Left to right: Paul McDonald, Darrell Lamberton, Stew Gram, John Trudeau, Lori Amodio, Bill Munson, Jerry and Bonnie Moore, Mike Alliston

By Faith Hoyt

It’s 7 a.m. on a Sunday, and Lori Amodio is headed to Central Washington Hospital to deliver blood to their clinical lab. She sits behind the wheel of a white Dodge Caravan and goes over her checklist, making note of routine vehicle maintenance that is needed and writing down her list of codes for the hospital. Today she is transporting two large boxes. One is plasma, the other is blood.

As lead driver, Amodio, Yakima County Transportation Specialist for the Red Cross, delivers blood to hospitals, keeps track of vehicle maintenance and gives new drivers orientation on the procedures for driving Red Cross vehicles.

Nearly 7,000 units of platelets and 10,000 units of plasma are needed daily in the U.S. The needs of patients in hospitals throughout Central and Southeastern Washington and throughout the Northwest are taken care of because of volunteers like Lori who make sure blood donations are delivered.

Lori has driven for the Red Cross for two years and drives routes to Wenatchee, Walla Walla, Yakima, Tri Cities, Ellensburg and even Hermiston, Oregon.

“I decided to become a volunteer because I love to drive and I get to help save lives,” said Amodio. “I am inspired by all the lives I help save by getting the much needed blood to the hospital for surgeries and emergencies.”


It’s no small feat. Especially considering this year’s winter weather. With temperatures hovering around zero degrees for several months, Red Cross blood transportation specialists have had to brave icy road conditions and compact snow. Even so, these volunteers made sure every hospital shift was filled.

Volunteers collectively drive approximately 20,000 miles per month. Most runs are on an average of 5 hours. “These drivers keep our schedule of approximately 70 shifts per month filled at 100 percent,” says Lynne Calmus, Volunteer Engagement Representative for the American Red Cross serving the Pacific Northwest Region. “They are ready to hit the road at a moment’s notice.”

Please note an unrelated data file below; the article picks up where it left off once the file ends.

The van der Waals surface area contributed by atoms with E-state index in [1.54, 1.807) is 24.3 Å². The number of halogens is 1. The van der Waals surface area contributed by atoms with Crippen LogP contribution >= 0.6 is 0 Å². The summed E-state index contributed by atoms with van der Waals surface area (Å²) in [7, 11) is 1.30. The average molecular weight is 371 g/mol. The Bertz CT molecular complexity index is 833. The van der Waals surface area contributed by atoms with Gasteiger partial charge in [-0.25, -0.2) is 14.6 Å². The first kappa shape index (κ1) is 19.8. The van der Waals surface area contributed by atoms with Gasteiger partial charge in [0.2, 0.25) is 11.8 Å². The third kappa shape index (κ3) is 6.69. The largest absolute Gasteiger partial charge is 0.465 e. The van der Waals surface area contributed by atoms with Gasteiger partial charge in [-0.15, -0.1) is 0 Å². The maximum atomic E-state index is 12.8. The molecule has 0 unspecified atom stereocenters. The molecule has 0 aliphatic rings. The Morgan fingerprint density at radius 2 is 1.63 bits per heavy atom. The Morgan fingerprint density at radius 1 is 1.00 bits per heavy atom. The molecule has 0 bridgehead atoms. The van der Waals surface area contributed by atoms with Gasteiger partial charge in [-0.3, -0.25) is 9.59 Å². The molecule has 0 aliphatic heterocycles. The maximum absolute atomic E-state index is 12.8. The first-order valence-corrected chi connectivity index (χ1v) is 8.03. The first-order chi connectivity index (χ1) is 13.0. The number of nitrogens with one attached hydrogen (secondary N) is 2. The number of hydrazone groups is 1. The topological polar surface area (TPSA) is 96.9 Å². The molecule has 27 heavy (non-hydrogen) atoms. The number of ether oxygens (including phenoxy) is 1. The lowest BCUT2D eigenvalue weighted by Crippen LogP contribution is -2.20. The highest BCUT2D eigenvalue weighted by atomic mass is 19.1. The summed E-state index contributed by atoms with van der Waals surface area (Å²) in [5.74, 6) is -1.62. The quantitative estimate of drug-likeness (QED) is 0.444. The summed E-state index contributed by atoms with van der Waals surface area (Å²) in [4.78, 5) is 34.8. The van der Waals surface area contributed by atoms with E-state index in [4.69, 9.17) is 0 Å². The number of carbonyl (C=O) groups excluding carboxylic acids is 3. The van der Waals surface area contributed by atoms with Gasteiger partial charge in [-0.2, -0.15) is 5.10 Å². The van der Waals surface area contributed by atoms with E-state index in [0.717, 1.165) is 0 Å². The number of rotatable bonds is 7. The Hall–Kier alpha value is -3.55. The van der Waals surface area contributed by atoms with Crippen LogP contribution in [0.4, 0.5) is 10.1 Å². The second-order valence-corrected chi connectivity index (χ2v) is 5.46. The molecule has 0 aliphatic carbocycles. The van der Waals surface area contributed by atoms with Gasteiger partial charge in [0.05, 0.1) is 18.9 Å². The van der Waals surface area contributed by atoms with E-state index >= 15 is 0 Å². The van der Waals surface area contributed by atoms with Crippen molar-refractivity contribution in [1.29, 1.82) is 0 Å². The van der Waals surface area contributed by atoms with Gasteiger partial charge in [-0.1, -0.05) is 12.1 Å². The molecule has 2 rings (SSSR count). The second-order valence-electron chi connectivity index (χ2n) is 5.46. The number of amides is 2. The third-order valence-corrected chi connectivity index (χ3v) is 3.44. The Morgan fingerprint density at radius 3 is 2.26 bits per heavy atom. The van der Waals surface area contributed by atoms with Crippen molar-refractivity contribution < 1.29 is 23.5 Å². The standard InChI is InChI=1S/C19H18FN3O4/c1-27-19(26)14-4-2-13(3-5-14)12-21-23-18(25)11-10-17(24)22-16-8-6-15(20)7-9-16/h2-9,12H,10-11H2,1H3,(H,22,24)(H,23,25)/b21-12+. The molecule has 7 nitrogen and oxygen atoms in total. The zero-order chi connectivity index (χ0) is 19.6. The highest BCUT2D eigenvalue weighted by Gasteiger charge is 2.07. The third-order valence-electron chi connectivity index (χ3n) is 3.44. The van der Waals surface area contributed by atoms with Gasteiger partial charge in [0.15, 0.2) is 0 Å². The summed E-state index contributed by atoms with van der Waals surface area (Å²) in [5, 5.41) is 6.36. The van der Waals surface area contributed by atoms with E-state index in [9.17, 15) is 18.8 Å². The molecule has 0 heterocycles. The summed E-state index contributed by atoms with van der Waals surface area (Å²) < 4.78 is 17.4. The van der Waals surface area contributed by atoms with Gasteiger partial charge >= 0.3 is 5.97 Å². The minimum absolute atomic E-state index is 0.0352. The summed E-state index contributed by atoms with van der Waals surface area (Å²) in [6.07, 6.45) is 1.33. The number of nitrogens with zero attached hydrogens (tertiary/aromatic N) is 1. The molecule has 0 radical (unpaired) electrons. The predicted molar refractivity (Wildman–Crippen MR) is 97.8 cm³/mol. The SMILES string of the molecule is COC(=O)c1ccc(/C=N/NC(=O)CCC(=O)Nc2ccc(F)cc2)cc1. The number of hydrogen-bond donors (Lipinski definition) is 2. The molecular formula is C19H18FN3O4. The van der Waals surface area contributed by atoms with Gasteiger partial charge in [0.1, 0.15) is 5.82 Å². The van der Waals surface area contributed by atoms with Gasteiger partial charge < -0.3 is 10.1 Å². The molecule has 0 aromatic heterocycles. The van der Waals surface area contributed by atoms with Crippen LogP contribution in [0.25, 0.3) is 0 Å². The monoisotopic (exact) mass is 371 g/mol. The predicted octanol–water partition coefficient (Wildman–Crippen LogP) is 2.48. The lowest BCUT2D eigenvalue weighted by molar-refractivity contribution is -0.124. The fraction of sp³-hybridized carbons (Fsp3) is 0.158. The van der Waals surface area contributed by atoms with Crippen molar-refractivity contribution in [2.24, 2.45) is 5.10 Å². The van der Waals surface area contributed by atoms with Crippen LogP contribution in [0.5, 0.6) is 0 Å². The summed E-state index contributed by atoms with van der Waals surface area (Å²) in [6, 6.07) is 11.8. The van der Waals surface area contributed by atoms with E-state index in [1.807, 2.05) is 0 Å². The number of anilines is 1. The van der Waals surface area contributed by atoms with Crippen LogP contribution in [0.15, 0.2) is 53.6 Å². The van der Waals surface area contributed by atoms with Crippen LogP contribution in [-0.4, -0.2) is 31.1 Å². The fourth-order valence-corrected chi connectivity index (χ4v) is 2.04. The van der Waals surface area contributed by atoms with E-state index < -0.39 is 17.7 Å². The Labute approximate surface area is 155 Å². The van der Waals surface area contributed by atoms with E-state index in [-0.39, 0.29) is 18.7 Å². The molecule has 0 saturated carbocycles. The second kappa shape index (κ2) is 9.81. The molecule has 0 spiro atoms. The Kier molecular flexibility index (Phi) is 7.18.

These volunteers give more than just their time. Ron Rockstrom helped finance the purchase of two vehicles for the transportation team. “We had a fleet of six vehicles, but looking down the road, I knew it would be needed,” said Rockstrom. His donation helped the Red Cross purchase two Ford Escape SUVs. “My mom was a 30-year veteran volunteer for the Red Cross, and I thought it was a fitting way to honor her service.”

Many volunteers have a long history with the Red Cross. Red Cross driver David Rodriguez has such a history, going back to 1970.

“In May I lost my older brother in Vietnam. Both of us had enlisted in the Marine Corps and with him in Vietnam I was stationed in Hawaii. ARC was there for our family in this time of need.” says Rodriguez.

A volunteer for over four years now, Rodriguez enjoys being a part of the work the Red Cross and says, “the gratification of this job comes from knowing you are helping others in their time of need and that we are making a difference.”

Fellow driver Peter De Keles agrees. “It’s a tangible reward,” he said. De Keles has also volunteered as a driver for over four years.

These drivers do amazing work. Without them, the Red Cross could not continue to supply 40 percent of the nation’s blood to hospitals.

The need for more volunteer drivers still exists all over Washington and Oregon.

“If you like to drive, being a courier is a lot of fun. Go out there and make a difference in other people’s lives. The Red Cross does that every day. You can be a part of that, if you volunteer some of your spare time,” says Amodio.

If you like to drive and would like to be a part of this life saving Volunteer Transportation Team in your local area, call 509-943-7812.

When you do, Amodio and her team will show you how to be a Road Warrior.



3 thoughts on “Biomed Road Warriors

  1. Lori Amodio is my daughter, and I’m fiercely proud of her and her heart for volunteering and helping others…

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